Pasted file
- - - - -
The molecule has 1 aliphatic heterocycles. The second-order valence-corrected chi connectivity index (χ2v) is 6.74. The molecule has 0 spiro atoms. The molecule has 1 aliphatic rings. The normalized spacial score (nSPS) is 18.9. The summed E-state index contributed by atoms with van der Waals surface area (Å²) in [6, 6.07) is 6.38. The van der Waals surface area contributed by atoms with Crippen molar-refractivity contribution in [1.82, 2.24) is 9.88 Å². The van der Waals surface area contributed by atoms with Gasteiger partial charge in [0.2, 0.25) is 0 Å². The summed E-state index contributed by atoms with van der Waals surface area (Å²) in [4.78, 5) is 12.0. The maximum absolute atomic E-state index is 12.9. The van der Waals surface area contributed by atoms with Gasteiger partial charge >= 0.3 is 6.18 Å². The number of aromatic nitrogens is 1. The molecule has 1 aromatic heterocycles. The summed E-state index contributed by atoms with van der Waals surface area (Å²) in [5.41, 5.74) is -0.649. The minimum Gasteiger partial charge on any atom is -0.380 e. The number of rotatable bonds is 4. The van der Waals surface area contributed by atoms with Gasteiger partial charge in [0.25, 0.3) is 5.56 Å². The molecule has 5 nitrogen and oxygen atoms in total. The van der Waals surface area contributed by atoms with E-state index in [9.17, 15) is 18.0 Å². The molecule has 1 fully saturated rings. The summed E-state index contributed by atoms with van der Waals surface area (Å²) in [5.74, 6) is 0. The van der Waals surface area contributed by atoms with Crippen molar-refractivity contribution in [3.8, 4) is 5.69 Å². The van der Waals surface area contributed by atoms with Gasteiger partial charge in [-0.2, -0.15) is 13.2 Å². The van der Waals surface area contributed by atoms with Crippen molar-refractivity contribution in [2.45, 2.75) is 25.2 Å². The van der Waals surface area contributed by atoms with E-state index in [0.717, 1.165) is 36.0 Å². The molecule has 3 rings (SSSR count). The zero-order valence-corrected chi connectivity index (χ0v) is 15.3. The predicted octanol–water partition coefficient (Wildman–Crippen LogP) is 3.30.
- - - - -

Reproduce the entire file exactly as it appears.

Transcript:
The molecule has 1 aliphatic heterocycles. The second-order valence-corrected chi connectivity index (χ2v) is 6.74. The molecule has 0 spiro atoms. The molecule has 1 aliphatic rings. The normalized spacial score (nSPS) is 18.9. The summed E-state index contributed by atoms with van der Waals surface area (Å²) in [6, 6.07) is 6.38. The van der Waals surface area contributed by atoms with Crippen molar-refractivity contribution in [1.82, 2.24) is 9.88 Å². The van der Waals surface area contributed by atoms with Gasteiger partial charge in [0.2, 0.25) is 0 Å². The summed E-state index contributed by atoms with van der Waals surface area (Å²) in [4.78, 5) is 12.0. The maximum absolute atomic E-state index is 12.9. The van der Waals surface area contributed by atoms with Gasteiger partial charge >= 0.3 is 6.18 Å². The number of aromatic nitrogens is 1. The molecule has 1 aromatic heterocycles. The summed E-state index contributed by atoms with van der Waals surface area (Å²) in [5.41, 5.74) is -0.649. The minimum Gasteiger partial charge on any atom is -0.380 e. The number of rotatable bonds is 4. The van der Waals surface area contributed by atoms with Gasteiger partial charge in [0.25, 0.3) is 5.56 Å². The molecule has 5 nitrogen and oxygen atoms in total. The van der Waals surface area contributed by atoms with E-state index in [9.17, 15) is 18.0 Å². The molecule has 1 fully saturated rings. The summed E-state index contributed by atoms with van der Waals surface area (Å²) in [5.74, 6) is 0. The van der Waals surface area contributed by atoms with Crippen molar-refractivity contribution in [3.8, 4) is 5.69 Å². The van der Waals surface area contributed by atoms with Gasteiger partial charge in [-0.2, -0.15) is 13.2 Å². The van der Waals surface area contributed by atoms with Crippen molar-refractivity contribution in [2.45, 2.75) is 25.2 Å². The van der Waals surface area contributed by atoms with E-state index in [0.717, 1.165) is 36.0 Å². The molecule has 3 rings (SSSR count). The zero-order valence-corrected chi connectivity index (χ0v) is 15.3. The predicted octanol–water partition coefficient (Wildman–Crippen LogP) is 3.30.